One Sample

This notebook demonstrates the one-sample t-test and checking normality with a Q-Q plot, using the ZARR13.DAT file from the NIST e-Handbook of Statistical Methods.

Setup

Import our Python modules:

import pandas as pd
import numpy as np
import scipy.stats as sps
import statsmodels.api as sm
import matplotlib.pyplot as plt

Read the ZARR13.DAT file:

data = pd.read_table('ZARR13.DAT', skiprows=25, names=['X'])
data
X
0 9.206343
1 9.299992
2 9.277895
3 9.305795
4 9.275351
... ...
190 9.232963
191 9.234956
192 9.216746
193 9.274107
194 9.273776

195 rows × 1 columns

Showing the Distribution

Let’s look at histogram:

plt.hist(data.X, bins=20)
plt.show()
../../../_images/OneSample_6_0.png

And the distribution statistics:

data.X.describe()
count    195.000000
mean       9.261461
std        0.022789
min        9.196848
25%        9.246496
50%        9.261952
75%        9.275530
max        9.327973
Name: X, dtype: float64

Q-Q Plot

The data looks normal-ish, but a histogram isn’t a very reliable way to assess normality. A Q-Q plot against the normal distribution lets us be much more precise:

sm.qqplot(data.X, fit=True, line='45')
plt.show()
../../../_images/OneSample_10_0.png

That data looks normal! It’s a straight line right through the bulk of the data. It’s common for the first and last few points to deviate from normal just a little bit more than the central mass of data points.

Drawing Q-Q Ourselves

Let’s try to draw our own. The way we draw a Q-Q plot is this:

  1. Sort the data values in ascending order. These will be plotted on the y axis.

  2. Compute the percentile for each data point - where is it in the range of data points? We can do this with its position or count. We don’t label any point 0 or 1; instead, for point \(i \in [1,n]\), we compute \(v = i / (n + 1)\).

  3. Compute the quantiles in the reference distribution (in our case, normal) for each data point position. These will be plotted on the x axis.

Let’s sort:

observed = data['X'].sort_values()

Now we need to compute the percentiles for each position. The arange function is useful for this - it can generate \(i = 1 \dots n\), and we can divide to rescale the points:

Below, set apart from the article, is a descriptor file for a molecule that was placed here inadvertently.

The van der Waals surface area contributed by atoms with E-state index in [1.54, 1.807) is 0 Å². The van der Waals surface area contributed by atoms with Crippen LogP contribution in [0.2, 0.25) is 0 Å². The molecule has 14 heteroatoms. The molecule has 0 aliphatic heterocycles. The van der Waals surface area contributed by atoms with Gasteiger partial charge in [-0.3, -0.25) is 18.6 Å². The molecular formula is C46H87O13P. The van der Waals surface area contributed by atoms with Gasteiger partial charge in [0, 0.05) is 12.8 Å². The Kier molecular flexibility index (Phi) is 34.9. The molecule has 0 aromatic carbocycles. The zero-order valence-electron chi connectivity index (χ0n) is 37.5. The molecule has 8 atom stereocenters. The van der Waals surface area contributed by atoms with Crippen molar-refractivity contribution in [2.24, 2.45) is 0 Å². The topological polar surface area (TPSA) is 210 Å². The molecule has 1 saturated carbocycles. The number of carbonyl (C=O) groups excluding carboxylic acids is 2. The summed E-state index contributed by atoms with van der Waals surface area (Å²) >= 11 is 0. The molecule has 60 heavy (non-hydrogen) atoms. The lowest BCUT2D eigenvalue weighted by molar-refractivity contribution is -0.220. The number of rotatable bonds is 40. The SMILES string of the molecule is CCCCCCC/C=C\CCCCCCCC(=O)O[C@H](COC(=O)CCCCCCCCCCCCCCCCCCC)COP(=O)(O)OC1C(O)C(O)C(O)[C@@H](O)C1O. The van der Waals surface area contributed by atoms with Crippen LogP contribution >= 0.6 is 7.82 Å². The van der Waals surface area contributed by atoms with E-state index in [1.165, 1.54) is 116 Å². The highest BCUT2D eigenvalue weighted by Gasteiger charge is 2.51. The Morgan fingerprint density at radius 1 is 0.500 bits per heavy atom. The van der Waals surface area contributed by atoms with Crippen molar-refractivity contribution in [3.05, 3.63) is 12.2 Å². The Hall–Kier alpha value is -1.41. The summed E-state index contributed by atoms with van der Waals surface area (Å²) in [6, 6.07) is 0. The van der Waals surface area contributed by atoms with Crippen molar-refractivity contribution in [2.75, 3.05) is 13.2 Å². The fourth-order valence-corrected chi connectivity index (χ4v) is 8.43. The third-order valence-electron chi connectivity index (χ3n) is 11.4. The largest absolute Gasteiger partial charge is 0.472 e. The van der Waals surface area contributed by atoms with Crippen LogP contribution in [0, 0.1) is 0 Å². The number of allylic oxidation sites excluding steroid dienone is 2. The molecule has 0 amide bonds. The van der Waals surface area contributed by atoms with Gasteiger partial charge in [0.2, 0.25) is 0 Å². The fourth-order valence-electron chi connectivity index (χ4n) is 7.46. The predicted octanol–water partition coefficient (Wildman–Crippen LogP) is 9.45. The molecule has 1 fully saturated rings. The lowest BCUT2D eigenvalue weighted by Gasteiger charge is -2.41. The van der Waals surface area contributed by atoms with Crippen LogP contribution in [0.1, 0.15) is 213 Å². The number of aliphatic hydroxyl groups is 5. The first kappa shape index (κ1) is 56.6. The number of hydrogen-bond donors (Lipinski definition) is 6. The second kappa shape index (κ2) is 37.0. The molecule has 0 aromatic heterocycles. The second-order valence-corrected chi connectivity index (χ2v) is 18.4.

nobs = len(observed)
pred_ps = np.arange(1, nobs + 1) / (nobs + 1)

And we need to convert these percentiles into quantile values from the standard normal:

norm_dist = sps.norm()
pred_vs = norm_dist.ppf(pred_ps)

Finally, we can plot them against each other:

plt.scatter(pred_vs, observed)
plt.xlabel('Theoretical Quantiles')
plt.ylabel('Sample Quantiles')
plt.show()
../../../_images/OneSample_19_0.png

We can see the straight line, but two issues remain:

  1. Our sample quantiles are on the original scale, but theoretical are standardized. Let’s standardize the sample quantiles so the values, not just relative shape, are comparable.

  2. We don’t have the refernce line. This will be easier to draw with standardized sample quantiles.

Standardization, for normally-distributed data, is transforming it to have a mean of 0 and standard deviation of 1. We do this by subtracting the mean and dividing by the sample standard deviation:

std_observed = (observed - observed.mean()) / observed.std()
# reference values; once standardized, the line will be y=x
ref_xs = np.linspace(np.min(pred_vs), np.max(pred_vs), 1000)
plt.plot(ref_xs, ref_xs, color='red')

# add the points
plt.scatter(pred_vs, std_observed)

# and labels
plt.xlabel('Theoretical Quantiles')
plt.ylabel('Sample Quantiles')
plt.show()
../../../_images/OneSample_21_0.png

T-tests

Let’s start with a 1-sample T-test for \(H_0: \mu = 9\):

sps.ttest_1samp(data.X, 9)
Ttest_1sampResult(statistic=160.21472007838156, pvalue=4.430052598624794e-208)

If \(\mu\) were nine, it would be extremely unlikely to find a sample with this observed mean.

These values are very tightly distributed. A 1-sample T-test for \(H_0: \mu = 9.25\):

sps.ttest_1samp(data.X, 9.25)
Ttest_1sampResult(statistic=7.022783450050035, pvalue=3.5755854129627046e-11)

Our data would also be very unlikely, but not as unlikely, under this null hypothesis.

And just to see it accept the null, let’s try \(H_0: \mu = 9.26\):

sps.ttest_1samp(data.X, 9.26)
Ttest_1sampResult(statistic=0.895105984916905, pvalue=0.37183966110536093)

Our data is consistent with \(\mu=9.26\).

Note: What I just did here — try several different null hypotheses in a row — is not a valid statistical procedure. I am only doing it to demonstrate the results of a t-test both when the null hypothesis holds, and when it does not.